BP Scaling Back Iraq Operations as Government Payments Become Uncertain

BP Scaling Back Iraq Operations as Government Payments Become Uncertain

BP has cut its development budget for Iraq’s giant Rumaila oilfield by $1 billion this year after the government warned a slump in crude prices and its battle against Islamic State was making it difficult to pay oil companies.

The British oil major has agreed with Baghdad to reduce its 2015 spending on the country’s largest oilfield to $2.5 billion, from the initially planned $3.5 billion, an industry source familiar with the matter said on Monday.

International firms operate in Iraq’s southern oilfields under service contracts, whereby they are paid a fixed dollar fee for volumes produced.

But the arrangement has put Baghdad’s coffers under immense strain, as a dramatic drop in crude prices since last summer has hammered the revenue it receives from selling oil.

Oil companies have proposed millions of dollars of budget cuts, a senior Iraqi oil ministry official told Reuters in March.

It came after the government – wary of a boost in production costs that would further stretch state finances – asked them to revise development plans by considering postponing new projects and delaying already committed undertakings.

The oil ministry could not be immediately reached for comment on Monday.

Production from Rumaila is expected to remain steady at around current levels of about 1.4 million b/d in 2015.

Foreign oil companies, already complaining of infrastructure constraints, say they see little chance of a rise in Iraqi production this year or even next.

Iraq’s inability to increase output as fast as it has previously announced could help ease the global oil glut more quickly than anticipated and thus support prices.

The OPEC producer sought to renegotiate the terms of its contracts with international oil companies.

In a series of letters sent to companies such as BP, Royal Dutch Shell, ExxonMobil, Eni and Lukoil since January, the oil ministry set out the need for change in response to “the rapid drastic decrease in crude oil prices”.

But global oil prices – which more than halved last year from a peak of around $115 a barrel in June – have since rebounded. They were trading at above $66 a barrel on Monday, up from $45 in January.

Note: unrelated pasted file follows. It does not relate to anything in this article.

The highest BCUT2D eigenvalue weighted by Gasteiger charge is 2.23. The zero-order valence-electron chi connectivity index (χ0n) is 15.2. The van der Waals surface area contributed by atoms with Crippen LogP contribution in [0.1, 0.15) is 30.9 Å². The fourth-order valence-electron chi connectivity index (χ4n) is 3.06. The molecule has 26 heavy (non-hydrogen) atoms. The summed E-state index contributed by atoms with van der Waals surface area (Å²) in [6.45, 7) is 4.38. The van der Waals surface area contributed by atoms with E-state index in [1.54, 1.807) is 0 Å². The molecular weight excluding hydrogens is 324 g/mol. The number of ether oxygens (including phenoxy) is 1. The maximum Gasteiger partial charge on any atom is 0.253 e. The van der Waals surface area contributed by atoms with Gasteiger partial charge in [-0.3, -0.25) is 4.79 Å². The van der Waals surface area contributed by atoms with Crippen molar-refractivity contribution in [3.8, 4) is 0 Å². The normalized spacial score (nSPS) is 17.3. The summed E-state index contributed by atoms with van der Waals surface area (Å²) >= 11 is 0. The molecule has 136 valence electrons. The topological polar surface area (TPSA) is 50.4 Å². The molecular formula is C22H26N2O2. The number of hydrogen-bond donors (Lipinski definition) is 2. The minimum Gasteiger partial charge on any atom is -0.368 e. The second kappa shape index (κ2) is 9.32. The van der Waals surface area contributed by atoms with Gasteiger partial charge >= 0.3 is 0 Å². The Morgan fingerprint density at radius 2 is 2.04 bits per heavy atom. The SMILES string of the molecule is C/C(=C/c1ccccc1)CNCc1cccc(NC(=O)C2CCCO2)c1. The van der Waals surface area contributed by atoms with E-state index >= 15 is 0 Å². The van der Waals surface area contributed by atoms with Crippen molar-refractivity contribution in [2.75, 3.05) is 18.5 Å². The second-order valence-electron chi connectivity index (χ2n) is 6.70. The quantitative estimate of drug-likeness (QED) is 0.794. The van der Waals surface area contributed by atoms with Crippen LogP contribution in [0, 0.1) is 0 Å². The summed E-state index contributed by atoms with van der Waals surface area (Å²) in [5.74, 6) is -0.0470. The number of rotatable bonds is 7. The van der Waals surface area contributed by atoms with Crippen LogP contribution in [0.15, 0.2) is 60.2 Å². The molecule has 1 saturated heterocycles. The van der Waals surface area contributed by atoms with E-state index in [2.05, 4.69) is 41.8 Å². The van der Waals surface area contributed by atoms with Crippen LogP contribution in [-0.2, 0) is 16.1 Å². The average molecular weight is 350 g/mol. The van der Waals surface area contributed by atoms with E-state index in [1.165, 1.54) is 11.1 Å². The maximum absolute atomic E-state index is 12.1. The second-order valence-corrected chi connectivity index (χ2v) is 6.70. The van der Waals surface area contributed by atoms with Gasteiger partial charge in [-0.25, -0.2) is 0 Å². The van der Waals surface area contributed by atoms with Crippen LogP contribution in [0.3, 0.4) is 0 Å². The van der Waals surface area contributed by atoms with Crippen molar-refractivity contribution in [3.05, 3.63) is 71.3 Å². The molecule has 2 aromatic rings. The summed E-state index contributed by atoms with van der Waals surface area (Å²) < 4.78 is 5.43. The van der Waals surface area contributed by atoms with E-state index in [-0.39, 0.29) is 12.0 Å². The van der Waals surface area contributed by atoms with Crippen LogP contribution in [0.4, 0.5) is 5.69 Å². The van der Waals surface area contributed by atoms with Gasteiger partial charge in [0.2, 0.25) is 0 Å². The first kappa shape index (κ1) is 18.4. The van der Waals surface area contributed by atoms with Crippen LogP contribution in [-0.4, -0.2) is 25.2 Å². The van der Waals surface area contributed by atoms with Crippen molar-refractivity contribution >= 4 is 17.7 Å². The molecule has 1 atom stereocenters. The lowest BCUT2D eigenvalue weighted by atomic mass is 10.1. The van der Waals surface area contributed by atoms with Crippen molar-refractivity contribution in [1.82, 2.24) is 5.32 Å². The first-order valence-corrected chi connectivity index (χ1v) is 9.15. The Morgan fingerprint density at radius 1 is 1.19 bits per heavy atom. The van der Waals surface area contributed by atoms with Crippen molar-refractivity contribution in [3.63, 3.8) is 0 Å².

The rally is making the need to renegotiate contracts less urgent for Baghdad, oil executives say. The government is hoping that prices will rise above the $60-70 a barrel range by the end of the year end to potentially avoid the need to revise contracts at all, industry sources say.

However in the meanwhile, the executives say, there is a risk of long delays in the government paying foreign companies and approving field development plans.

“The problem is that the ministry of oil firmly believes that prices will pick up and this is the real problem, this is why things are delaying,” one executive told Reuters.

A second executive said: “They are hoping that all their problems will go away with the price of oil going up.

But the price of oil won’t go up.”

Industry sources said approvals by Baghdad for tenders to build new crude-processing facilities had already been delayed by up to six months in some of the main southern fields.

That was due to both the government’s lack of cash to repay companies for the cost of building projects and a cumbersome approval process for field development, the sources added.

The drop in oil prices means Baghdad is paying companies much more than it would under the production-sharing model followed elsewhere.

However, while Baghdad has sought to renegotiate terms, oil executives say it unlikely to switch to a completely different model – such as production sharing – any time soon.

Oil companies have presented various models for Iraq to consider but no response has been received so far, sources say.

“They are not going to change the contract, they can tweak it but not change it. They may try and bring the cost recovery to be somehow connected to the price of oil, they may change the remuneration fee to be somehow connected to the price of oil,” said the second oil executive.

“But they are not going to change the structure of the contract, I don’t believe that.”

Source; Reuters


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